On appeal from Superior Court, Law Division, Essex County.
Morton I. Greenberg, J. H. Coleman and Gruccio. The opinion of the court was delivered by: Gruccio, J.A.D.
Defendant City of Newark appeals from a jury verdict awarding damages to plaintiff Lulamae Christmas for injuries sustained when she fell on a sidewalk located in Newark, situated on property owned by the Trustees of the First Presbyterian Church ("Trustees") and leased to a doughnut shop. Trustees were dismissed upon summary judgment since the statute of limitations had expired before they were made parties to the action. The operator of the doughnut shop was never made a party here.
When trial commenced, defendant brought a motion in limine for dismissal of plaintiff's complaint in that a municipality has no duty to repair or maintain the sidewalks abutting commercial property and, therefore, as a matter of law, could not be found liable to plaintiff. In denying the motion, the trial judge opined that the issue of whether or not defendant was liable to plaintiff for her injuries was for the jury to decide. Prior to opening statements, defendant dismissed without prejudice its cross-claim against the Trustees since they were no longer a party to the action.
At the close of plaintiff's case, defendant moved for an involuntary dismissal based on plaintiff's failure to satisfy the requirements of N.J.S.A. 59:4-2. The motion was denied. The jury returned a verdict finding defendant 80% negligent and plaintiff 20% negligent and awarded plaintiff damages in the amount of $25,000. After molding the verdict in accordance with N.J.S.A. 59:9-4 and allocating deductions pursuant to N.J.S.A. 59:9-2e, the trial judge entered judgment in favor of plaintiff in the amount of $19,300.
On appeal defendant contends that the trial court erroneously denied its motion to dismiss plaintiff's case at the close of her proofs since, based on the factual situation presented, the sidewalk where plaintiff fell was not public property within the meaning of the New Jersey Tort Claims Act; defendant is immune from liability on the basis of common law, which has
not changed since enactment of the Tort Claims Act, and the responsibility for the maintenance and repair of the sidewalk abutting a commercial property lies, not with defendant, but with the commercial property landowner. We agree.
In 1972, New Jersey enacted the Tort Claims Act, N.J.S.A. 59:1-1, et seq., in response to the Supreme Court's decision in Willis v. Conservation and Economic Dev. Dept., 55 N.J. 534 (1970) which all but eliminated sovereign immunity in actions brought against the State and other public entities. In enacting that statute, the Legislature recognized that while an entrepreneur may readily be held liable for negligence within the chosen ambit of his activity, the area within which government has the power to act for the public good is almost without limit and therefore the government should not have the duty to do everything that might be done. N.J.S.A. 59:1-2. Consequently, the Legislature declared "that public entities shall only be liable for their negligence within the limitations of this act and in accordance with the fair and uniform principles established herein. . . ." N.J.S.A. 59:1-2.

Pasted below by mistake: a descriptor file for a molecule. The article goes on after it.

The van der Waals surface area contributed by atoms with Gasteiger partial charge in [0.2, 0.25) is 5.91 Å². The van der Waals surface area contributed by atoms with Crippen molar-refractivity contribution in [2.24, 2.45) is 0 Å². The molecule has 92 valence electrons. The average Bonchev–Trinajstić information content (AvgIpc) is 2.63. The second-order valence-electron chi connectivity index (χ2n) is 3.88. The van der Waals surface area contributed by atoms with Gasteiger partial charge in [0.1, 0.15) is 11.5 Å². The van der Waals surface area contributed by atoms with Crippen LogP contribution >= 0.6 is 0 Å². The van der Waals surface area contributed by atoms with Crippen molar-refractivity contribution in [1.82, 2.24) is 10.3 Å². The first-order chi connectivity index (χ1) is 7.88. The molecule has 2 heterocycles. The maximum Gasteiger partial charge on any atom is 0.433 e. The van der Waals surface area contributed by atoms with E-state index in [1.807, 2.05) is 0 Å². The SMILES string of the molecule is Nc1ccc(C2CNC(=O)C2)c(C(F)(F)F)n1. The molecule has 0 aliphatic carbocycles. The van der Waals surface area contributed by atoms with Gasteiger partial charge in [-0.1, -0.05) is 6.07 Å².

Even before the act, however, our Supreme Court acknowledged and applied the doctrine that "there are several kinds of acts or omissions of government, no matter how they are categorized, defined or labeled, or how governmental immunity from suit is to be regarded, which should not give rise to tort liability." Horan v. State, 212 N.J. Super. 132, 135 (App.Div.1986). See also Hoy v. Capelli, 48 N.J. 81, 87 (1966). Most municipalities have within their bounds miles of sidewalks. As our largest city, Newark has a proportionately increased number of miles of sidewalks abutting commercial property.
Here, plaintiff contends the sidewalk upon which she fell is public property and that since defendant failed to maintain and repair the sidewalk, it was liable for her injuries. Liability provisions of the Tort Claims Act for conditions of public property provide:
A public entity is liable for injury caused by a condition of its property if the plaintiff establishes that the property was in dangerous condition at the time of the injury, that the injury was proximately caused by the dangerous condition, that the dangerous condition created a reasonably foreseeable risk of the kind of injury which was incurred, and that either:
a. A negligent or wrongful act or omission of an employee of the public entity within the scope of his employment created the dangerous condition; or
b. A public entity had actual or constructive notice of the dangerous condition under section 59:4-3 a sufficient time prior to the injury to have taken measures ...